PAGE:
God only knows the heavy burdens weighing former Miss USA Cheslie Kryst, who plunged to death from her luxury Manhattan skyscraper Sunday morning. A 30-year-old lawyer and MBA who earned the crown in 2019, Kryst wrote in Allure magazine last year, expressing fear of aging in a society that worships youth, anxiety about turning 30 and the pain of aggressive cyberbullies who attacked her looks and African-American race.
“I think Cheslie Kryst was struggling with the toxic concept of an elusive perfectionism that can never be met,” said my cousin Christina Keller — mentored by our Aunt Charlotte Sheffield, former Miss USA — who won first runner up in Utah city and state pageants. “The fact that she made history as the oldest woman to win the title of Miss USA, I can only imagine the added pressure for her to negatively compare herself to her younger competitors and successors.”
Encouraged by Aunt Charlotte, I competed as Miss Alexandria USA in Miss Virginia USA, and I’ve seen pageant-life pressures. The incessant tanning and skipping meals. I was 23 and felt old — no wonder Kryst said haters called her ancient at 28. And pricey shopping: clothing, makeup, advice books, accessories, pageant fees, publicity shots, styling. All told, I spent around $5,000 — added pressure to win.
While we had signed away our lives under a mound of legal disclaimers, Miss USA didn’t want to be accused of abetting eating disorders. They forced us to attend meals, but they couldn’t force us to eat. From our box lunches, for example, most girls would take a couple bites of their sandwich and trash the rest, along with their cookie and chips.
Pageants help women grow confidence, but they also create insecurities without proper mental-health care. Catwalking in front of thousands of people wearing four-inch heels and a bikini does wonders for public-speaking fears!
Perhaps I sought escape through pageantry, but ironically, it left me more insecure and deflated. During my pageant interview, I told unimpressed judges that the pageant world “was foreign to me” because it was. I was a novice against girls who’d competed for decades. I didn’t advance beyond initial rounds.
Growing up, my mentally ill father moved our gypsy family to motor homes, tents, sheds and trailer parks nationwide. One of my five brothers was born in a tent as our family lived in a Greenbelt Park, Md., campground. Overcoming abuse, depression, PTSD and a transient education of 17 public schools and home school, I landed a full-tuition merit scholarship to Harvard University and snagged jobs at Goldman Sachs and the editorial board of a national newspaper.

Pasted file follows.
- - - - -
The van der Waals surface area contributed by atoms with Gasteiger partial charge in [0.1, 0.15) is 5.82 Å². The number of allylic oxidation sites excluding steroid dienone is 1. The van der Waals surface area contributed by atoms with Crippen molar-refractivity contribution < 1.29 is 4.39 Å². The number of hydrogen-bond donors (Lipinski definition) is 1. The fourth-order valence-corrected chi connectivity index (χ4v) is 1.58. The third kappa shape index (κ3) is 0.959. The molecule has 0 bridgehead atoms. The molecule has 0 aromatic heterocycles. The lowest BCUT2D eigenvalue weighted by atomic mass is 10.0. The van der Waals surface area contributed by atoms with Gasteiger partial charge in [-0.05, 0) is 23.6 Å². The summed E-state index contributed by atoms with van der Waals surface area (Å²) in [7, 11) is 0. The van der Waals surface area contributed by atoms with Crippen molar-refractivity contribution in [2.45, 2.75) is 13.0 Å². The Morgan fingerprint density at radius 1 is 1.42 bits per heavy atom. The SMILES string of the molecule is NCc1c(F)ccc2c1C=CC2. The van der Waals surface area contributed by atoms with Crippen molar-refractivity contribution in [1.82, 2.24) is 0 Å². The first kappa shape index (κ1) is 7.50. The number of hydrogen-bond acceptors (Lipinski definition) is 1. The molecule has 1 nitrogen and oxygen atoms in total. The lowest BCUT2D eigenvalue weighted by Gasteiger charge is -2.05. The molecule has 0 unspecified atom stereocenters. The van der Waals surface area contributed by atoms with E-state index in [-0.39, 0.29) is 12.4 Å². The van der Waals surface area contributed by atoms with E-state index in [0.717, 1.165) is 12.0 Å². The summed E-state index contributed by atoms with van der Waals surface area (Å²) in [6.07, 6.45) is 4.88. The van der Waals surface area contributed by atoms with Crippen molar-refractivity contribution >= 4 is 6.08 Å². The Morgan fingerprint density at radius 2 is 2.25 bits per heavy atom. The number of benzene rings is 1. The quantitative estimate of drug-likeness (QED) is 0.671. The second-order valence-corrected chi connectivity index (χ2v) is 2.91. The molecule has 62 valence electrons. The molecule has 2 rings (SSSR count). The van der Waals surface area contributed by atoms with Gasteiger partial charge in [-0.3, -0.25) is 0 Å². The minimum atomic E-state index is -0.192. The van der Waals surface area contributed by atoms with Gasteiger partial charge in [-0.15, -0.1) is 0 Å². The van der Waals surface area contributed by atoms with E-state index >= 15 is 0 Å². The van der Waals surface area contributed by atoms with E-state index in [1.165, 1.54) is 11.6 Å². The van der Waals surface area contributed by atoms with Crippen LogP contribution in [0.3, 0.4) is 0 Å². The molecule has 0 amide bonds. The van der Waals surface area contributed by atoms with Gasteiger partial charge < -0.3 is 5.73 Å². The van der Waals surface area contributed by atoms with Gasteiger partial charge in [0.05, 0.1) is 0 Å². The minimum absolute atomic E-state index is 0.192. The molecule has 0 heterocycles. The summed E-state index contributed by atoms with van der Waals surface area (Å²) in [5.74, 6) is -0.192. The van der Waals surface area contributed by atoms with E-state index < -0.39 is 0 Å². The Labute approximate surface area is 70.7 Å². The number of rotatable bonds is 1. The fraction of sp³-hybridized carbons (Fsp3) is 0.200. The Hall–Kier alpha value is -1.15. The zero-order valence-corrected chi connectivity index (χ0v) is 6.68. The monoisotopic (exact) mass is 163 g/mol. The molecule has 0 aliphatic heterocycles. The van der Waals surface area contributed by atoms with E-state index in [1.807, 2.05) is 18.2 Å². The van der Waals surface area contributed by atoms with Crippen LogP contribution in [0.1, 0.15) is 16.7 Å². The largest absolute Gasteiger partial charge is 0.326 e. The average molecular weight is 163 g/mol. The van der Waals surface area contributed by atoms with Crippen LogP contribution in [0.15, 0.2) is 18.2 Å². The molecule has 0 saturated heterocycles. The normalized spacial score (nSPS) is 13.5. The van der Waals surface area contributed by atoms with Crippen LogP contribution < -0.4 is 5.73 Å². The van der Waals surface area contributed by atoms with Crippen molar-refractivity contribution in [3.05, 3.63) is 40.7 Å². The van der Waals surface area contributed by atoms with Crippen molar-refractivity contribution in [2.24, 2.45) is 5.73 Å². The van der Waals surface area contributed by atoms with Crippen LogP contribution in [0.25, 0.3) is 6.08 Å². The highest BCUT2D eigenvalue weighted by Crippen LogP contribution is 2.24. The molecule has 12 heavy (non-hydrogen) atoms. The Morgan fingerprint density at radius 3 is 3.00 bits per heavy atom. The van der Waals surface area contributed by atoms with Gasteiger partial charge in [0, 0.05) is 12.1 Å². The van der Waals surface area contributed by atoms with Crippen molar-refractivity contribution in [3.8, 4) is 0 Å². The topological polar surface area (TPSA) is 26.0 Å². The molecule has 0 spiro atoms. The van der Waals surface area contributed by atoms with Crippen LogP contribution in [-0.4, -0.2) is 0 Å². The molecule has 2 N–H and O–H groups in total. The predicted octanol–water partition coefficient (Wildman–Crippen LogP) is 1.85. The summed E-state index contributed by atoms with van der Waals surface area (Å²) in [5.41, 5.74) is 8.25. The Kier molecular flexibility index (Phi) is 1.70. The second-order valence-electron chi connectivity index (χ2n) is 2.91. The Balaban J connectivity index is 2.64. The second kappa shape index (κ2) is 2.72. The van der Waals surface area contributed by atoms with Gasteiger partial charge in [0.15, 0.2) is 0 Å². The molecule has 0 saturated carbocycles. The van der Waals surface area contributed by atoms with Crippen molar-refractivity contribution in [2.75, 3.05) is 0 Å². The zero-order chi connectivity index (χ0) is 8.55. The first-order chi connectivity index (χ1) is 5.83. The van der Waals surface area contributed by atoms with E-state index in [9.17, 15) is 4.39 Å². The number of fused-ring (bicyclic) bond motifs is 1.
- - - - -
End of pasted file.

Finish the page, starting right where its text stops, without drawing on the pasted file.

I hid my struggles, afraid they would hurt my career. Now, I believe transparency helps us defeat false perfectionism. Beating ourselves up internally causes us to push away people who love us most. Forgiveness, honesty and transparency bring stability and thriving mental health.
Mental pressure isn’t exclusive to modeling or pageants: It’s in athletics, academics and any arena of competitive excellence. Justine Murray, Miss Northern Lights and Miss New Jersey contestant, agrees — and thinks that’s one reason many competitors make it part of their mission.
“I can’t even count how many young women I’m competing with have chosen ‘mental-health awareness’ as their platform,” Murray told me. “Many have found it therapeutic to share their personal experiences with mental health on stage during the competition. This cause along with other social causes are often the sole reason some women have even decided to compete in Miss America.”
We don’t know Kryst’s mental-health treatment, but we know COVID exposed the need for better telehealth and improved reimbursement rates for mental-health services. This could save untold lives as suicide rates and substance abuse skyrocket.
My colleague Patrice Onwuka reported last year that during COVID, “All 50 states enacted various temporary executive and regulatory changes to increase the supply of medical professionals, expand telehealth services and increase capacity at health-care facilities. Some actions have expired, and others will, but by making reforms permanent, states can strengthen the responsiveness of their health-care systems.”
COVID lockdowns have been difficult for everyone but especially people who thrive in the community, says Chloe Carmichael, a licensed clinical psychologist who practices in Manhattan.
“In my personal and professional experience with women who compete in pageants, they tend to take comfort in groups — so the isolation may have been especially hard on them,” Carmichael said. “The pageant industry can also have high standards of perfectionism, which may make it difficult for women to acknowledge when they’re struggling with any mental health issues.”
Carmichael noted isolation impedes social support, which can boost resilience for those suffering stress. Whether it’s eating disorders, toxic people-pleasing, a harsh inner critic or some combination, she continued, any stigma around seeking support is a tragic roadblock to mental wellness.
We can only pray Kryst’s heartbreaking story leads young women to cultivate inner worth beyond any external validation or crown, lean on loved ones and seek help before it’s too late.